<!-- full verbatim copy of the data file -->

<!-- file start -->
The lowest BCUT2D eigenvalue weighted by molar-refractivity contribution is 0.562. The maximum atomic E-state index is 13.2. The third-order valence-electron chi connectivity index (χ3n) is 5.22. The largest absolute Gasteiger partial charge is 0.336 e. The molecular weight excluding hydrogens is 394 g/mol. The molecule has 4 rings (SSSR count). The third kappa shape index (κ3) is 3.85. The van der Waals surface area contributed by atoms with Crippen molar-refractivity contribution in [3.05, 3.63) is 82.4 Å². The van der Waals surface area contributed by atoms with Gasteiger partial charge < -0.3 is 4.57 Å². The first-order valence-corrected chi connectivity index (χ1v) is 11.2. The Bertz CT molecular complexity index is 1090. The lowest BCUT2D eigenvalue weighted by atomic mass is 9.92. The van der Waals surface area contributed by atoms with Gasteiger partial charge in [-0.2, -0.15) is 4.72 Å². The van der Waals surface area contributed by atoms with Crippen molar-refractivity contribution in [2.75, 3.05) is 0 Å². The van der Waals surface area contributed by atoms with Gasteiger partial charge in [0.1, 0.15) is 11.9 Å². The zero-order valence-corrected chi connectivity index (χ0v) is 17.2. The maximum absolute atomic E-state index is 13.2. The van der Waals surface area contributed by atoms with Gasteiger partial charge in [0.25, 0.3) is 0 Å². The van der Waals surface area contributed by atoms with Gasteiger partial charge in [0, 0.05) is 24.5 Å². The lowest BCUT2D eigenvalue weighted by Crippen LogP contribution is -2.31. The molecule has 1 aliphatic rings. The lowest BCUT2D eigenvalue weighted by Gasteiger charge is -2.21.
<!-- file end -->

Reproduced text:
The lowest BCUT2D eigenvalue weighted by molar-refractivity contribution is 0.562. The maximum atomic E-state index is 13.2. The third-order valence-electron chi connectivity index (χ3n) is 5.22. The largest absolute Gasteiger partial charge is 0.336 e. The molecular weight excluding hydrogens is 394 g/mol. The molecule has 4 rings (SSSR count). The third kappa shape index (κ3) is 3.85. The van der Waals surface area contributed by atoms with Crippen molar-refractivity contribution in [3.05, 3.63) is 82.4 Å². The van der Waals surface area contributed by atoms with Gasteiger partial charge < -0.3 is 4.57 Å². The first-order valence-corrected chi connectivity index (χ1v) is 11.2. The Bertz CT molecular complexity index is 1090. The lowest BCUT2D eigenvalue weighted by atomic mass is 9.92. The van der Waals surface area contributed by atoms with Gasteiger partial charge in [-0.2, -0.15) is 4.72 Å². The van der Waals surface area contributed by atoms with Crippen molar-refractivity contribution in [2.75, 3.05) is 0 Å². The van der Waals surface area contributed by atoms with Gasteiger partial charge in [0.1, 0.15) is 11.9 Å². The zero-order valence-corrected chi connectivity index (χ0v) is 17.2. The maximum absolute atomic E-state index is 13.2. The van der Waals surface area contributed by atoms with Gasteiger partial charge in [0.25, 0.3) is 0 Å². The van der Waals surface area contributed by atoms with Gasteiger partial charge in [0, 0.05) is 24.5 Å². The lowest BCUT2D eigenvalue weighted by Crippen LogP contribution is -2.31. The molecule has 1 aliphatic rings. The lowest BCUT2D eigenvalue weighted by Gasteiger charge is -2.21.